What’s your definition of what constitutes a family? Or a household? This may depend on where you live in the world, your own personal circumstances, and your set of beliefs. What’s clear though is that both definitions are in a state of flux, as they adjust and evolve with our ever-transforming society.
Research on global family structures published this week by US nonpartisan fact tank, the Pew Research Center, observed that for much of the developed world, more young adults are living at their parents’ homes for longer periods, either because they never left or because they have moved back. In the US, this represents a seismic societal shift, with more young adults living with their parents rather than with a spouse or partner than has been recorded in more than 130 years.
Our world has changed. We have come a long way from our traditional definitions and in many instances our laws and our attitudes have not kept up with society and the 21st century. Our dictionaries need to be revised, and what constitutes a family redefined.
Your business may consist of only one brand, or it may have many, but as the definition of family changes in today’s society, so must your thinking of how your family of brands are categorised. What constitutes a family of brands to your business? How do they spend time together, and how does this relationship influence what you do?
Traditionally, brand architectures are used to define brand composition within a business. It’s the way in which brands in a portfolio are related to and differentiated from one another. Good brand architecture defines how the corporate brand and sub-brands support each other, and how they reflect or reinforce the core purpose of the corporate brand to which they belong. At heart, it explains how you choose to manage the parent brand and its family of sub-brands.
Brand architectures fall on a spectrum between a house of brands and a branded house.Most solutions fall somewhere in between, and are hybrids, leveraging the strength of the masterbrand whilst allowing flexibility.
Each solution has its pros and cons, but what is striking is the rise in companies moving to masterbrand solutions either in its purest sense, such as Hershey earlier this year, or as a hybrid: Kellogg’s (2012), UB McVities (2014), UB Jacobs (2014), Arla Foods (2015) and Coca-Cola (2015) to name but a few. Kellogg’s, McVities and Coca-Cola have all seen well documented sales increases since their moves.
Why is that? Is it cyclical, or is there a genuine economic reason to do so? Well, not terribly surprisingly, it all boils down to the benefits that a masterbrand strategy delivers, which are intensified by current business conditions.
An article in Harvard Business Review in March by Denise Lee Yohn outlined these benefits:
- Economies of scale. Promoting one brand with one campaign is more efficient in a fragmented media landscape, and can build stronger, holistic, emotional connections.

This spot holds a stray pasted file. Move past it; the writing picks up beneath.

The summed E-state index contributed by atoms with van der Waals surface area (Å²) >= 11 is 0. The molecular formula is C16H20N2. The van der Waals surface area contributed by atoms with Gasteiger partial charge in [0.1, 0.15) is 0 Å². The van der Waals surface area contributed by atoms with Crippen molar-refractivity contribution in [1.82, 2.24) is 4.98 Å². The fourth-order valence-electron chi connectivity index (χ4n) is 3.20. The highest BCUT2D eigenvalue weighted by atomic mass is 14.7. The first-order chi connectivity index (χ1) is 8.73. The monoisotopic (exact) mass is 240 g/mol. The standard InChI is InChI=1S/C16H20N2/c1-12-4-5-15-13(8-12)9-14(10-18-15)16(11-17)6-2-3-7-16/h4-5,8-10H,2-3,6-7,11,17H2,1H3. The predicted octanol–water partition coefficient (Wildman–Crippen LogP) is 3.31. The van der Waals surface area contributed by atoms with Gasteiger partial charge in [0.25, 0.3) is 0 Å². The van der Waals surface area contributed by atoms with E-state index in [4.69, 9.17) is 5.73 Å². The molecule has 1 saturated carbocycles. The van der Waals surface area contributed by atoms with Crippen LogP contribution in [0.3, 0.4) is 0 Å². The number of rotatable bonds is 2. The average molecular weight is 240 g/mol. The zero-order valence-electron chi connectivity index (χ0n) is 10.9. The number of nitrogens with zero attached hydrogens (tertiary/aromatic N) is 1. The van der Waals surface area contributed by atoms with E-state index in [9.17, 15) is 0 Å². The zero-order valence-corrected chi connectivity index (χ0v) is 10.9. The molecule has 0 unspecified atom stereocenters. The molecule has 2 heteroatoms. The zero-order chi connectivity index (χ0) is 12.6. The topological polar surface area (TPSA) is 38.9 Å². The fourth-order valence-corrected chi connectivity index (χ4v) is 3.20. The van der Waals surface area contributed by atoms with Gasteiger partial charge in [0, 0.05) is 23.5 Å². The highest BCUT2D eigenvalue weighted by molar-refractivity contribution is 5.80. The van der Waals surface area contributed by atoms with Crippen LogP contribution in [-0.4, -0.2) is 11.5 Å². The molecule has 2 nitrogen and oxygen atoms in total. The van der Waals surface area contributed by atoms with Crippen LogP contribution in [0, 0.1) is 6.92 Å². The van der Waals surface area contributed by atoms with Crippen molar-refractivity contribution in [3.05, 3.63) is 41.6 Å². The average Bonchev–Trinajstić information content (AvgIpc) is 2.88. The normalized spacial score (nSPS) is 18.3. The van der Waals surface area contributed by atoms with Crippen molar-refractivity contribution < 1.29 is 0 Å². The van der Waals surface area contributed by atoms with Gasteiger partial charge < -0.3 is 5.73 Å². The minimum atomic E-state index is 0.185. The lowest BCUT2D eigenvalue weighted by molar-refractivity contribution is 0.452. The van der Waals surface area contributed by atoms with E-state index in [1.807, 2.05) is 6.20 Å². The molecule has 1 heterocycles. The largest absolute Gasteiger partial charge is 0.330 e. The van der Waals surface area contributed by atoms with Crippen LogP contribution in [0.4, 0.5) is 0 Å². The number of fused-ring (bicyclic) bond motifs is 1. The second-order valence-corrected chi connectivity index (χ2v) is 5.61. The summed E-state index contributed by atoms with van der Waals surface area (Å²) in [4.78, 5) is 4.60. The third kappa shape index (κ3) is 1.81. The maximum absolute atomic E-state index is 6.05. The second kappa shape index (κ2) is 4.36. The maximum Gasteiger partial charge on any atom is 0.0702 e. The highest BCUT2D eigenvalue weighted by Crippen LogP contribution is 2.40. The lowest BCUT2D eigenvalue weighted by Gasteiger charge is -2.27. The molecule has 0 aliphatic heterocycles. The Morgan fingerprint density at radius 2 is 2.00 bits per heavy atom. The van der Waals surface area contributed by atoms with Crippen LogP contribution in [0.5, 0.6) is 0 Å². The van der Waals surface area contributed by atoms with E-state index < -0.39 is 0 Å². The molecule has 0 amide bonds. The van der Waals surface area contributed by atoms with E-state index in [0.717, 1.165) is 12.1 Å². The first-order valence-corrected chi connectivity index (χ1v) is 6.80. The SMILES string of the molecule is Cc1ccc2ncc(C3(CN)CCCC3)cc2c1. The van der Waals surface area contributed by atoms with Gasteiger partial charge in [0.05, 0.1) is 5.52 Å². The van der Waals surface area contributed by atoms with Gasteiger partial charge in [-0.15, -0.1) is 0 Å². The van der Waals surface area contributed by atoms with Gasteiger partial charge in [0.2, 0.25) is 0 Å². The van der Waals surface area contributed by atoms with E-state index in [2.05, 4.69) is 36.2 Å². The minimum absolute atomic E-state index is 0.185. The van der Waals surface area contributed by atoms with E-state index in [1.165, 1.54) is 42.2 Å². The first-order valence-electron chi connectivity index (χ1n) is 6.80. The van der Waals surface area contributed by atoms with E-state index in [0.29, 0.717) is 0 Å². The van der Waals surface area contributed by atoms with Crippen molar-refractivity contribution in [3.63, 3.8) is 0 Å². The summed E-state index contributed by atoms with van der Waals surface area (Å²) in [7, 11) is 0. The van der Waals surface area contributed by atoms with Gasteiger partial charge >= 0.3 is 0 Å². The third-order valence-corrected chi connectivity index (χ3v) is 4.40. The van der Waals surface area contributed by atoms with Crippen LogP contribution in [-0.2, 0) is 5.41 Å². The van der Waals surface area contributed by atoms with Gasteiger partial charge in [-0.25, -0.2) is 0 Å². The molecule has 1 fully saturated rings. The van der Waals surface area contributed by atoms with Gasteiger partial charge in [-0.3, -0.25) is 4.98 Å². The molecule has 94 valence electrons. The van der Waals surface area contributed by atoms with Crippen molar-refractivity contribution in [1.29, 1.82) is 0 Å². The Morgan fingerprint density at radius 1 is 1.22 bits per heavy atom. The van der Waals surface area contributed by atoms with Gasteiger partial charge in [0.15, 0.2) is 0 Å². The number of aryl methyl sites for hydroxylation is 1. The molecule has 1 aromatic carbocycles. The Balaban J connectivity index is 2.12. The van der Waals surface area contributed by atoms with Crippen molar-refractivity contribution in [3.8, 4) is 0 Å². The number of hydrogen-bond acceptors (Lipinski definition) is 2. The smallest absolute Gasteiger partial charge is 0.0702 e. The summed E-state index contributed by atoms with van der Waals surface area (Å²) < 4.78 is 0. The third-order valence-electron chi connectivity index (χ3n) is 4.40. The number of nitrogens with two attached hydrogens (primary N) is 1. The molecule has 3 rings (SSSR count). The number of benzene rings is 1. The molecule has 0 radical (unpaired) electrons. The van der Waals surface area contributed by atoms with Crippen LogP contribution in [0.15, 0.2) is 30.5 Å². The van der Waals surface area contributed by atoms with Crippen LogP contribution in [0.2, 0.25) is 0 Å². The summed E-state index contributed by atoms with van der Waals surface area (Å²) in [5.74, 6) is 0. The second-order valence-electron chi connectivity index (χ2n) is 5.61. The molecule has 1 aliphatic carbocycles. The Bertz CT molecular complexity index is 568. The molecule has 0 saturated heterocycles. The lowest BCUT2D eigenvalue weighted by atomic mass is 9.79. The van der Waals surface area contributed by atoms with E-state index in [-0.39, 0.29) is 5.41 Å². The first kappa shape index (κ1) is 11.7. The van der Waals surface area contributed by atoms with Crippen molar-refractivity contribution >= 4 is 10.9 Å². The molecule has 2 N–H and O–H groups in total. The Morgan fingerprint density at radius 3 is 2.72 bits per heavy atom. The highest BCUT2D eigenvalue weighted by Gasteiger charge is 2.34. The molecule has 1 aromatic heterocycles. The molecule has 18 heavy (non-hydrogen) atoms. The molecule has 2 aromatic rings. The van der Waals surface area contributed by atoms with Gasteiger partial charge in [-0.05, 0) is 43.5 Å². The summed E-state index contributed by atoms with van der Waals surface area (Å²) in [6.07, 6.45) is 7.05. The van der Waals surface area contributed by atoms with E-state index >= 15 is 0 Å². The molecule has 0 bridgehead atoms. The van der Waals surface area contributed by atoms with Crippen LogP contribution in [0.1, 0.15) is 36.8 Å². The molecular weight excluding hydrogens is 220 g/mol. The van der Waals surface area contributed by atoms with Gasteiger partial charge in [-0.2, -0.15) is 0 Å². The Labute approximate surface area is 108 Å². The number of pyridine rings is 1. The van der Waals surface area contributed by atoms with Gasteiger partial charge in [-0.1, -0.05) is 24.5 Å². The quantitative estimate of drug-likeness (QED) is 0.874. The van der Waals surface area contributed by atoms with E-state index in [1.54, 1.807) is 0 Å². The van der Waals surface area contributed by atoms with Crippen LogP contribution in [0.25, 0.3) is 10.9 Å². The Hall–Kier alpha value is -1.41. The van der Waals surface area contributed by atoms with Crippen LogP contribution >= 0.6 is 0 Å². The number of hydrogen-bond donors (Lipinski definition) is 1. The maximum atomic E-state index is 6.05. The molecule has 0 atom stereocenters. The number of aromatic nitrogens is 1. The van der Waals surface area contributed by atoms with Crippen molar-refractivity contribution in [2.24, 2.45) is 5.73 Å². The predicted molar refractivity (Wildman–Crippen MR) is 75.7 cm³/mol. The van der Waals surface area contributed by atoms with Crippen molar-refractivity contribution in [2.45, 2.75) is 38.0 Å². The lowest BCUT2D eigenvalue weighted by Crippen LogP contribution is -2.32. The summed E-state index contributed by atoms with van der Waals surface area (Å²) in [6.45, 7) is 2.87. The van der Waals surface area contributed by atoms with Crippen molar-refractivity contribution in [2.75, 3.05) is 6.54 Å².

- Ability to build longer-lasting customer relationships by moving fickle customers through the brand portfolio, off-setting increasing brand attrition rates.
- Increased flexibility in portfolio management, allowing swift prioritisation and de-prioritisation of different products in response to competitor actions or market changes.
- Strong and familiar brand equity, easing the introduction of new products and increasing their likelihood of success.
- Creation of a “competitive moat” around smaller brands, protecting them from the increasing number of start-ups and small businesses launching competitive challenges.
- Facilitation of stronger stakeholder engagement and appeal as external stakeholder influence accelerates, together with providing additional retailer incentive to stock a full portfolio.
Two significant pieces of global research released last week, The Authentic 100 published by Cohn & Wolfe, and Brand Footprint from Kantar Worldpanel, illustrate how masterbrand and hybrid masterbrand strategies are extremely successful.
The Authentic 100 talked to 12,000 consumers in 14 markets about more than 1,600 brands, asking them to rate these brands against seven key attributes of authenticity. Five masterbrands and three hybrid masterbrands were in the top 10 globally, and for own market, nine were masterbrands and one hybrid.
Brand Footprint measures which brands are being bought by the most consumers, most often. Its findings are based on research which tracks 74% of the global population, or a billion households, across 44 counties and over 200 FMCG categories. 9/10 brands globally were masterbrands in their own right, belonging to companies operating hybrid masterbrand strategies. In the UK, all 10 were masterbrands!
But, a masterbrand or hybrid masterbrand strategy is not for all. It can be very powerful when deployed correctly, but it is a case of putting all your eggs in one basket. With diminishing control over messages and stories that are shared on social media, if one brand has a problem, they all do! Together with the challenge of being less product, audience, and market-specific.
A successful masterbrand strategy is just that; a strategy, not a way of saving money. It needs to be robust and the masterbrand equity appropriate for transfer to products who have a strong connection. You need to understand what their core joint proposition is, whilst maintaining their diversity. Who’s who in this family?
Could you move to a masterbrand or hybrid masterbrand strategy? Could it help you? Is it appropriate or are you better off where you are?
- Is the principal audience across your brands or services aligned, or is it very different?
- Are you aware of your overall brand promise and key equities?
- Can your brands or services fit together under one brand promise, one personality and one position, or does each one require its own version?
- How far can your brands stretch, or are they competing amongst themselves?
- Which brand architectures fit, and which can go?